Types of Disability When You're Hurt And Can't Work in DC
Sometimes the world of employment law and the world of workers' compensation law get confused, and it doesn't help that employers (meaning, your human resources department) like to tell you that rather than filing a workers' compensation claim you should use your 1) sick leave; 2) FMLA leave; 3) PTO; 4): short-term disability and/or a combination of all of the above.
Why? Well, I'm so glad you asked.
Why do you think your employer might be hesitant to open a workers' comp claim? Because workers' comp is the only insurance and/or system out of those four options that is paid for 100% by the employer (through their workers compensation insurance). No co-insurances, monthly check deductions, or "time banks." Workers' compensation insurance is required by law for anyone with three or more employees and employees don't pay into it.
This is what makes it different than say, short-term disability (which the employee usually pays into themselves through paycheck deductions). Or sick leave, or FMLA leave, or PTO (which all end at some point when you've used up your bank or expired your federal time limit).
And many of those have exclusions for injuries that happen at work.
We hear all the time from clients "My employer said that I had to use my sick leave" or "I've been out on FMLA." If you were injured while working, this should absolutely not be the case. But because most workers don't know their rights they follow the instructions their company gives them. After all, they will take care of you, right?
We have also heard stories about how the worker was convinced the employer would take care of him, they have been working for them for 25 years, etc, etc. And your boss, your supervisor, even the owner of your company may want to do just that.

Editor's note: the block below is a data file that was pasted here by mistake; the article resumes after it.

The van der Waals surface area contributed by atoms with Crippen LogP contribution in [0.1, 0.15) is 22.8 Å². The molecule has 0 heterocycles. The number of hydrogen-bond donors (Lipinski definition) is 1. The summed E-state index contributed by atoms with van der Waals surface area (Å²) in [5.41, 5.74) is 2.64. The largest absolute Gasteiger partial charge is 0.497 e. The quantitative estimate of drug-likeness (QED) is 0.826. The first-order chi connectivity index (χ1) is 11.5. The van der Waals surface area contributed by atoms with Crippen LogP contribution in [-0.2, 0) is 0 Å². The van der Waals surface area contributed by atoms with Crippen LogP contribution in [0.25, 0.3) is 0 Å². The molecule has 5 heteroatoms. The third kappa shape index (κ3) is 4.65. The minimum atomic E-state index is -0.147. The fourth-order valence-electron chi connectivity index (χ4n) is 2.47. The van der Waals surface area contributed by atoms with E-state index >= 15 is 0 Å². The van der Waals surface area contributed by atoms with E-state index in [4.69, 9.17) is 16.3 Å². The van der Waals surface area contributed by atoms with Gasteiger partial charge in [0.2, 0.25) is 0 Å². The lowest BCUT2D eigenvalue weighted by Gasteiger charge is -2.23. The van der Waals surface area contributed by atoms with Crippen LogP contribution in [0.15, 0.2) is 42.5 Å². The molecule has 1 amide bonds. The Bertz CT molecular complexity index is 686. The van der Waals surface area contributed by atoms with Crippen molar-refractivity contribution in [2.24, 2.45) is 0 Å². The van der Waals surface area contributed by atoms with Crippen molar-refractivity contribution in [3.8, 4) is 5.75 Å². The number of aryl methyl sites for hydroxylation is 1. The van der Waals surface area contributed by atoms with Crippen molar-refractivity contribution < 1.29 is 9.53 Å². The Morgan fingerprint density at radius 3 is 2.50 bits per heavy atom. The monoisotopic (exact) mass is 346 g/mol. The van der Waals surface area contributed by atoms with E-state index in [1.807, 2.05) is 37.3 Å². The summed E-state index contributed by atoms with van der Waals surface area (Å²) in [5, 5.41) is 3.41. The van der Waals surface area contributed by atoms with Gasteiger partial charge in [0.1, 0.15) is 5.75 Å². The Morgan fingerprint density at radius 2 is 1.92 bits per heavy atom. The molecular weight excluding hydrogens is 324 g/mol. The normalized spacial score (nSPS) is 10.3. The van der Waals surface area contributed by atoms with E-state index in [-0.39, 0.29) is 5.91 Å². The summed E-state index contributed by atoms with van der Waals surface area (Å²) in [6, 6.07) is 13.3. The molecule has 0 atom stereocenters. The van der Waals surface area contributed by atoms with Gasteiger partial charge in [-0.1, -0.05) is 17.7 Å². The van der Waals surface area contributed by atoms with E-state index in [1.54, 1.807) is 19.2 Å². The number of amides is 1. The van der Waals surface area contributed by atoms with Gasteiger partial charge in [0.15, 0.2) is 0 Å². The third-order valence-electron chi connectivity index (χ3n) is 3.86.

We hate to be the bearers of bad news but once you are injured at work, your employer is essentially turning you over to the insurance company and their entire team of nurses, doctors, attorneys, and claim administrators all trained to limit your benefits.
So, if you are on one of those other types of insurances, can you switch to workers' comp?
It all depends. If you have been on FMLA or Disability for a long time, you may have issues with bringing a workers' compensation case. One of the critical parts of a workers' comp claim in Washington, DC is that you have to have your treating physician connect the injury to your work, and another critical part is that you have to give timely notice to your employer of a work injury.
Do you want more information on how this works?
Call us today at 202-393-3320 and you will speak with a real person who wants to hear your story. Do that, and order a copy of our free book on workers' compensation that will give you the A-Z on workers' compensation in Washington, DC so you can learn about the process before you make case-ending mistakes.